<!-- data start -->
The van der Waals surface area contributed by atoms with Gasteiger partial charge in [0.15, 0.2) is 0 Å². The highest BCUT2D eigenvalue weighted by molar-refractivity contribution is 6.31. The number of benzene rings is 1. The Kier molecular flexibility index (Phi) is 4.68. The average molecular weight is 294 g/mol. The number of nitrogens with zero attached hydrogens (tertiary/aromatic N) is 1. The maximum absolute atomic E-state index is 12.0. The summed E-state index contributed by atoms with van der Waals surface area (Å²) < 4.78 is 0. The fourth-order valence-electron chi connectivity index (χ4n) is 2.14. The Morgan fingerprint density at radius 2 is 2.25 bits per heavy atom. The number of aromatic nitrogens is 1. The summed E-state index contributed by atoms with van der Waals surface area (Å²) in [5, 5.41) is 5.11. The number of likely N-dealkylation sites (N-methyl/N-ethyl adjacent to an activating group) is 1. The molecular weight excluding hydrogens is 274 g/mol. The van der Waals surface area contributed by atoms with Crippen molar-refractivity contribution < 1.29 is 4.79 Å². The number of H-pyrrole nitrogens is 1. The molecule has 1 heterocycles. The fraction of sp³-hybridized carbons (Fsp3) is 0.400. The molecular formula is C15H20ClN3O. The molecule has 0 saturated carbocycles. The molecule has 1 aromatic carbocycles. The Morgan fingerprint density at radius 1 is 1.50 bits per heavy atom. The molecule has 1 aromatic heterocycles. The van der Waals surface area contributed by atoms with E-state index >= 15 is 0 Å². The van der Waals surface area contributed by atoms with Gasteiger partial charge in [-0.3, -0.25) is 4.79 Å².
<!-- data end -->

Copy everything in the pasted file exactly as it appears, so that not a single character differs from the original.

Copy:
The van der Waals surface area contributed by atoms with Gasteiger partial charge in [0.15, 0.2) is 0 Å². The highest BCUT2D eigenvalue weighted by molar-refractivity contribution is 6.31. The number of benzene rings is 1. The Kier molecular flexibility index (Phi) is 4.68. The average molecular weight is 294 g/mol. The number of nitrogens with zero attached hydrogens (tertiary/aromatic N) is 1. The maximum absolute atomic E-state index is 12.0. The summed E-state index contributed by atoms with van der Waals surface area (Å²) < 4.78 is 0. The fourth-order valence-electron chi connectivity index (χ4n) is 2.14. The Morgan fingerprint density at radius 2 is 2.25 bits per heavy atom. The number of aromatic nitrogens is 1. The summed E-state index contributed by atoms with van der Waals surface area (Å²) in [5, 5.41) is 5.11. The number of likely N-dealkylation sites (N-methyl/N-ethyl adjacent to an activating group) is 1. The molecular weight excluding hydrogens is 274 g/mol. The van der Waals surface area contributed by atoms with Crippen molar-refractivity contribution < 1.29 is 4.79 Å². The number of H-pyrrole nitrogens is 1. The molecule has 1 heterocycles. The fraction of sp³-hybridized carbons (Fsp3) is 0.400. The molecular formula is C15H20ClN3O. The molecule has 0 saturated carbocycles. The molecule has 1 aromatic carbocycles. The Morgan fingerprint density at radius 1 is 1.50 bits per heavy atom. The molecule has 1 aromatic heterocycles. The van der Waals surface area contributed by atoms with E-state index >= 15 is 0 Å². The van der Waals surface area contributed by atoms with Gasteiger partial charge in [-0.3, -0.25) is 4.79 Å².